When the two families arrived, the Canadian children gave out gifts to their new friends. Despite the language barrier, they started playing and trying to speak to one another, hoping that the other would understand.

A new life in Canada

Ziad and Mazen Khabbaz fled their hometown of Homs three years ago when the war in Syria escalated. They stayed in Egypt for two and half years before finally coming to Canada.

“We will not only bring them here but we will make sure they integrate into the Canadian society with little difficulty as possible,” says Ghlieb Baten, imam of the Ahmadiyya Jama’at at Milton.

The Milton branch of the Ahmadiyya Jama’at raised the funds for these two families to move to Canada. Baten says this is just the beginning. “God willing, this is going to be an ongoing process and we want to bring as many families as we possibly can,” he says.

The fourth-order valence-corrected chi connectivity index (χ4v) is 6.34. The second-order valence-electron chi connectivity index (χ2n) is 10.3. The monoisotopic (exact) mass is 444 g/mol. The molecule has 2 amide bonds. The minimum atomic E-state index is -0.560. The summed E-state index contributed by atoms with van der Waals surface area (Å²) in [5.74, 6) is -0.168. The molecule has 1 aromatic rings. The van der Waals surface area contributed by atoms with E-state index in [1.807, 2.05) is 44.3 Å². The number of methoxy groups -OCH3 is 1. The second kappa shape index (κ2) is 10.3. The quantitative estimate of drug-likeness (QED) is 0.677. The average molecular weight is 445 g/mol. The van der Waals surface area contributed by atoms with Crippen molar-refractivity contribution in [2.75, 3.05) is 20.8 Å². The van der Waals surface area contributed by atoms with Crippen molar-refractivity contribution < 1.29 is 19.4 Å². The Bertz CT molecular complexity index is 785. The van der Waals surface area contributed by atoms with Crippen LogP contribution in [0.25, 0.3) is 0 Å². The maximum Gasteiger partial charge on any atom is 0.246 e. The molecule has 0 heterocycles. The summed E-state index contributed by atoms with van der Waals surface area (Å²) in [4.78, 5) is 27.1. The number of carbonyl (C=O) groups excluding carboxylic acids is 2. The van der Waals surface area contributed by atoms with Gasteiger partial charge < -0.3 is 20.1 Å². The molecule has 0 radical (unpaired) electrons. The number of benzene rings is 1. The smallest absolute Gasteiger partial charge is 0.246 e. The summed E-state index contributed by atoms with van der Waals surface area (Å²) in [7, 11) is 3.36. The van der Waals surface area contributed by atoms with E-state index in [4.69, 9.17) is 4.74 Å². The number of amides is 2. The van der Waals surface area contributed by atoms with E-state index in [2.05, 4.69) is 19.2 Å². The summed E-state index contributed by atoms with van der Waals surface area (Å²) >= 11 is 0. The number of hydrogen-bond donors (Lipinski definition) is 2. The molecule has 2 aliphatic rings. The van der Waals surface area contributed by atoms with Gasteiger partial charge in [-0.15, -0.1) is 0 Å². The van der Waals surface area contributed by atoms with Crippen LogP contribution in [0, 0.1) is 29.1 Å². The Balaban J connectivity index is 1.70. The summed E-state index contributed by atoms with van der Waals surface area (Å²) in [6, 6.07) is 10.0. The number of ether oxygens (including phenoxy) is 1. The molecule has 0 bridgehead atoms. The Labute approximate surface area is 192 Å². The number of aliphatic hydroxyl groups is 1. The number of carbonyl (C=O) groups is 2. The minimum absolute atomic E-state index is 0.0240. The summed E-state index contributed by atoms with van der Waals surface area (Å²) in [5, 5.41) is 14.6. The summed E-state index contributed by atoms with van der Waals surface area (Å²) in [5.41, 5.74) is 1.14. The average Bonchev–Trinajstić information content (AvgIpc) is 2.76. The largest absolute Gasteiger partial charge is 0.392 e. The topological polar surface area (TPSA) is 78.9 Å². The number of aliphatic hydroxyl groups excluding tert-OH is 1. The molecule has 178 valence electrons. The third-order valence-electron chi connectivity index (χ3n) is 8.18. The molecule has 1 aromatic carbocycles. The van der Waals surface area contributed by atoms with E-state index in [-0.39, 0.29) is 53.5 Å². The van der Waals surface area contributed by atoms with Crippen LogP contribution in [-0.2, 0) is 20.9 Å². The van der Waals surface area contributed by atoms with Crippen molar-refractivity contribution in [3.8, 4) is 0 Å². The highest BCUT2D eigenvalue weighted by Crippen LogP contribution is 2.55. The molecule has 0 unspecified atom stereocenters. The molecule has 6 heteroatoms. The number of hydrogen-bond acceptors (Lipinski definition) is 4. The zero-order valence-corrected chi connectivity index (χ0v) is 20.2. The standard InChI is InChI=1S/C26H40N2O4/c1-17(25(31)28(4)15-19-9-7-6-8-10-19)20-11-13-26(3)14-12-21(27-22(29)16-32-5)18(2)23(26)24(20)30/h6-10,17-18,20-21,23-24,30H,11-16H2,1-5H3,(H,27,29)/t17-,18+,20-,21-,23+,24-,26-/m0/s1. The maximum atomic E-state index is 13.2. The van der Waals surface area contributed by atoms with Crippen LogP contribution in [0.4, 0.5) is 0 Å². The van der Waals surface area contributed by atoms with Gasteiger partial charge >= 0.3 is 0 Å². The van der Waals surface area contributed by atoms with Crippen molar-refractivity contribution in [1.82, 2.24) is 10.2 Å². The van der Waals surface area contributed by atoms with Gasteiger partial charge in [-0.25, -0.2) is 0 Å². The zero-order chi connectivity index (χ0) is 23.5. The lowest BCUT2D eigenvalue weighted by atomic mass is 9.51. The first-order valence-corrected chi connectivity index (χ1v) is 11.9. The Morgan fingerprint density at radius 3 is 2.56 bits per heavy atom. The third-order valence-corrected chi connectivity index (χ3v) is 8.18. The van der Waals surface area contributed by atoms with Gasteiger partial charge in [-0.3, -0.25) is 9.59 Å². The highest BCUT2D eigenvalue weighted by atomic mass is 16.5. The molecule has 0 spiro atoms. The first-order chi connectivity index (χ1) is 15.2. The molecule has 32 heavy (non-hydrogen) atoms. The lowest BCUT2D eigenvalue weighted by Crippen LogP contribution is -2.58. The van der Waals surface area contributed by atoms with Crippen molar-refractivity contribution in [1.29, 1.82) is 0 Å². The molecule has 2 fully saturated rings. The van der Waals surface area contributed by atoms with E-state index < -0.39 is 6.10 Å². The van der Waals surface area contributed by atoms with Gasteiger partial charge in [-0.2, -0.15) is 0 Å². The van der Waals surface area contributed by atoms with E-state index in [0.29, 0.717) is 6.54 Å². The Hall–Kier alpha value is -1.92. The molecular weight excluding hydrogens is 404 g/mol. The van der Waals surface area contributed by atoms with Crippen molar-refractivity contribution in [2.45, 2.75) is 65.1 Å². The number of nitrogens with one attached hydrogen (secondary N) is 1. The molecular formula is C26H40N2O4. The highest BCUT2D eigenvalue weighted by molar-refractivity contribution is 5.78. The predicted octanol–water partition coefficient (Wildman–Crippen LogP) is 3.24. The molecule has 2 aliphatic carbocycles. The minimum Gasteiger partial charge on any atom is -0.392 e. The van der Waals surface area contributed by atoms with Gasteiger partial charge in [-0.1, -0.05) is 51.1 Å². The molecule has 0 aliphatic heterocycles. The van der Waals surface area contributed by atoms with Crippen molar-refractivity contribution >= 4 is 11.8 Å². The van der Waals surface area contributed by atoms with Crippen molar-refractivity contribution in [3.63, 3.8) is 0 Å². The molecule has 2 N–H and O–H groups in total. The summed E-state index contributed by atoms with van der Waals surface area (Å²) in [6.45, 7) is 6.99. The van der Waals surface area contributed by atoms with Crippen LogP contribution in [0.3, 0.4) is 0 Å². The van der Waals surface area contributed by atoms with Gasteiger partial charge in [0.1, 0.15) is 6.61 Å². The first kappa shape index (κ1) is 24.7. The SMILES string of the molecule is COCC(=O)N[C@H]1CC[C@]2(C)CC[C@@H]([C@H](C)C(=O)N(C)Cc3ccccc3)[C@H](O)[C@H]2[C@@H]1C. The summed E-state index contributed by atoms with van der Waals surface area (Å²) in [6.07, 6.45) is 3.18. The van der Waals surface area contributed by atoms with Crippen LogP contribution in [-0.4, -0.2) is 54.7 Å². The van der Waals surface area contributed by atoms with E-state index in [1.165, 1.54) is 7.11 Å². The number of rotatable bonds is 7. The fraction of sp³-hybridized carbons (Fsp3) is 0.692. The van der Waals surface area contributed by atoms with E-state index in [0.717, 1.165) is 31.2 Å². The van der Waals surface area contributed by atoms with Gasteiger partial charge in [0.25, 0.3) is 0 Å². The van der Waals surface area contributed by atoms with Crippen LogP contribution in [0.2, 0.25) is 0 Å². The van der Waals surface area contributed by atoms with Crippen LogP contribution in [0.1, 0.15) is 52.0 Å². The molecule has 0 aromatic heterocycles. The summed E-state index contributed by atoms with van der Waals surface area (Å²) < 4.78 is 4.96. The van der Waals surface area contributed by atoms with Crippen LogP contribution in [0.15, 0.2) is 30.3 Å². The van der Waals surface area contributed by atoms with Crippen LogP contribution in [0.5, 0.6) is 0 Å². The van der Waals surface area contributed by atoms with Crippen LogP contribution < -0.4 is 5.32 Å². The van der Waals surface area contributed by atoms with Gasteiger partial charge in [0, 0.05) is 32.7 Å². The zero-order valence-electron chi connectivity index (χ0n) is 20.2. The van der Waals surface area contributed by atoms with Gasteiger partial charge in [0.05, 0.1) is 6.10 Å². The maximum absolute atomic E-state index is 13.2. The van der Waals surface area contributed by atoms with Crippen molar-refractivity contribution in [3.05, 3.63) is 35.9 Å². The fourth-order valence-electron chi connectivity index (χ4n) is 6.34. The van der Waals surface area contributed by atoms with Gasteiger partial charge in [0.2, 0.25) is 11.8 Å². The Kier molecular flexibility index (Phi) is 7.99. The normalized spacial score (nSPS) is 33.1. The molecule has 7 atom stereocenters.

"We will make sure they integrate into the Canadian society with little difficulty as possible."

Both Mian and Sheikh are members of the Ahmadiyya Jama’at in Milton, which has now has kickstarted a campaign dubbed “A Better Future” that aims to bring in more refugees from Syria. Baten says helping the refugees is a biblical obligation.

Almasri and the Khabbazs have been friends their whole lives and grew up together in Homs. However, the civil war separated them three years ago. While Almasri fled to Turkey, Ziad and Mazen went to Egypt. 

The three embraced for a long time when they finally were reunited at the airport. Now, they are all going to stay together  — at least temporarily — in Milton.